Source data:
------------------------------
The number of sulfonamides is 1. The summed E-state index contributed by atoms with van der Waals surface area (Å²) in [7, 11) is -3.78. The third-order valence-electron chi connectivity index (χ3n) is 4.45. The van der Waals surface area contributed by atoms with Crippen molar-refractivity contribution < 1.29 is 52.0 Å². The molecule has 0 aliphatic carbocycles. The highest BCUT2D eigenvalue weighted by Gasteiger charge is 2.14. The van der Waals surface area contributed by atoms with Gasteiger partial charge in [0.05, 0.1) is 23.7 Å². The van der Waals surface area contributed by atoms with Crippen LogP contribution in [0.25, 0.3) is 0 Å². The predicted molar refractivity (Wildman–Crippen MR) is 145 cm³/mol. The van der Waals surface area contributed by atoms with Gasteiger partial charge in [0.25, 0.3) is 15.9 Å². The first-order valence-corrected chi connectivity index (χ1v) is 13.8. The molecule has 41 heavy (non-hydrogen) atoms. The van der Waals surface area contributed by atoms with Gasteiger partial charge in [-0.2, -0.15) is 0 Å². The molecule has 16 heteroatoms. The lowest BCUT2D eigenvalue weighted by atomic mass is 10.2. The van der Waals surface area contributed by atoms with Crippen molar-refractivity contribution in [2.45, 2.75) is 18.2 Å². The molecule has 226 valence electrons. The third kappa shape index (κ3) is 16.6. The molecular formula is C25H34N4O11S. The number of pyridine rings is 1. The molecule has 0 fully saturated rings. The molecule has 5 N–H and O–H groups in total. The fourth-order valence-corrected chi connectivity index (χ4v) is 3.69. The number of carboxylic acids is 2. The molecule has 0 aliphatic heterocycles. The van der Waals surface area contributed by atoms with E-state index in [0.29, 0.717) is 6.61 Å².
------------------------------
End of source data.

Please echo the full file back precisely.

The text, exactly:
The number of sulfonamides is 1. The summed E-state index contributed by atoms with van der Waals surface area (Å²) in [7, 11) is -3.78. The third-order valence-electron chi connectivity index (χ3n) is 4.45. The van der Waals surface area contributed by atoms with Crippen molar-refractivity contribution < 1.29 is 52.0 Å². The molecule has 0 aliphatic carbocycles. The highest BCUT2D eigenvalue weighted by Gasteiger charge is 2.14. The van der Waals surface area contributed by atoms with Gasteiger partial charge in [0.05, 0.1) is 23.7 Å². The van der Waals surface area contributed by atoms with Crippen LogP contribution in [0.25, 0.3) is 0 Å². The predicted molar refractivity (Wildman–Crippen MR) is 145 cm³/mol. The van der Waals surface area contributed by atoms with Gasteiger partial charge in [0.25, 0.3) is 15.9 Å². The first-order valence-corrected chi connectivity index (χ1v) is 13.8. The molecule has 41 heavy (non-hydrogen) atoms. The van der Waals surface area contributed by atoms with Gasteiger partial charge in [-0.2, -0.15) is 0 Å². The molecule has 16 heteroatoms. The lowest BCUT2D eigenvalue weighted by atomic mass is 10.2. The van der Waals surface area contributed by atoms with Crippen molar-refractivity contribution in [2.45, 2.75) is 18.2 Å². The molecule has 226 valence electrons. The third kappa shape index (κ3) is 16.6. The molecular formula is C25H34N4O11S. The number of pyridine rings is 1. The molecule has 0 fully saturated rings. The molecule has 5 N–H and O–H groups in total. The fourth-order valence-corrected chi connectivity index (χ4v) is 3.69. The number of carboxylic acids is 2. The molecule has 0 aliphatic heterocycles. The van der Waals surface area contributed by atoms with E-state index in [0.29, 0.717) is 6.61 Å².